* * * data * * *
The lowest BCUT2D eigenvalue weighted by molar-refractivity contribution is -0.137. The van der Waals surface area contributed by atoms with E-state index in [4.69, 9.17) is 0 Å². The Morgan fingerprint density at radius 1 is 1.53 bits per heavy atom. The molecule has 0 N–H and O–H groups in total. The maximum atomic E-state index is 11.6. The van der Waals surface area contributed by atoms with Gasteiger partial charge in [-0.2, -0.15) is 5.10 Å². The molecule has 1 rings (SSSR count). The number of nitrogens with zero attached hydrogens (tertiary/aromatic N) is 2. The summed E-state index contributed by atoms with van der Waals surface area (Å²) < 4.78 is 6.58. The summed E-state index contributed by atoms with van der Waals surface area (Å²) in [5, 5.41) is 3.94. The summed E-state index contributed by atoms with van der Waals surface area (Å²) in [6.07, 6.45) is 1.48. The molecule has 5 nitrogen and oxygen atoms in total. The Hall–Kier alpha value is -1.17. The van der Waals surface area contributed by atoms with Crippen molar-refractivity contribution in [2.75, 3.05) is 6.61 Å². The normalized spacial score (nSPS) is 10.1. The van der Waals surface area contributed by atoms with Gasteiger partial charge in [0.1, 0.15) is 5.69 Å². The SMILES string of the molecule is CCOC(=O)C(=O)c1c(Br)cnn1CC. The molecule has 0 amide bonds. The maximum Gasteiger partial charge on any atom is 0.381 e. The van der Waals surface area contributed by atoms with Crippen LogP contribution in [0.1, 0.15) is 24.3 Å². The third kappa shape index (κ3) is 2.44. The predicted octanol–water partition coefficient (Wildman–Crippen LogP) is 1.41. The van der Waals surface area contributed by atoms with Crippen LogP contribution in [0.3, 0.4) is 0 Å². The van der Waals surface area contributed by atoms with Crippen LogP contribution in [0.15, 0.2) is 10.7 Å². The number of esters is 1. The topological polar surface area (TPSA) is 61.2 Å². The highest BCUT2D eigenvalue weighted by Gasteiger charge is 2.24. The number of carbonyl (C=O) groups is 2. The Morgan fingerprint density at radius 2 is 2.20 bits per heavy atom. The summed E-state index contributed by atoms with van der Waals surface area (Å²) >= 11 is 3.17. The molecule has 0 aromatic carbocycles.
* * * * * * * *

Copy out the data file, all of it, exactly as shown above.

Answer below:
The lowest BCUT2D eigenvalue weighted by molar-refractivity contribution is -0.137. The van der Waals surface area contributed by atoms with E-state index in [4.69, 9.17) is 0 Å². The Morgan fingerprint density at radius 1 is 1.53 bits per heavy atom. The molecule has 0 N–H and O–H groups in total. The maximum atomic E-state index is 11.6. The van der Waals surface area contributed by atoms with Gasteiger partial charge in [-0.2, -0.15) is 5.10 Å². The molecule has 1 rings (SSSR count). The number of nitrogens with zero attached hydrogens (tertiary/aromatic N) is 2. The summed E-state index contributed by atoms with van der Waals surface area (Å²) < 4.78 is 6.58. The summed E-state index contributed by atoms with van der Waals surface area (Å²) in [5, 5.41) is 3.94. The summed E-state index contributed by atoms with van der Waals surface area (Å²) in [6.07, 6.45) is 1.48. The molecule has 5 nitrogen and oxygen atoms in total. The Hall–Kier alpha value is -1.17. The van der Waals surface area contributed by atoms with Crippen molar-refractivity contribution in [2.75, 3.05) is 6.61 Å². The normalized spacial score (nSPS) is 10.1. The van der Waals surface area contributed by atoms with Gasteiger partial charge in [0.1, 0.15) is 5.69 Å². The SMILES string of the molecule is CCOC(=O)C(=O)c1c(Br)cnn1CC. The molecule has 0 amide bonds. The maximum Gasteiger partial charge on any atom is 0.381 e. The van der Waals surface area contributed by atoms with Crippen LogP contribution in [0.1, 0.15) is 24.3 Å². The third kappa shape index (κ3) is 2.44. The predicted octanol–water partition coefficient (Wildman–Crippen LogP) is 1.41. The van der Waals surface area contributed by atoms with Crippen LogP contribution in [0.3, 0.4) is 0 Å². The van der Waals surface area contributed by atoms with Crippen LogP contribution in [0.15, 0.2) is 10.7 Å². The number of esters is 1. The topological polar surface area (TPSA) is 61.2 Å². The highest BCUT2D eigenvalue weighted by Gasteiger charge is 2.24. The number of carbonyl (C=O) groups is 2. The Morgan fingerprint density at radius 2 is 2.20 bits per heavy atom. The summed E-state index contributed by atoms with van der Waals surface area (Å²) >= 11 is 3.17. The molecule has 0 aromatic carbocycles.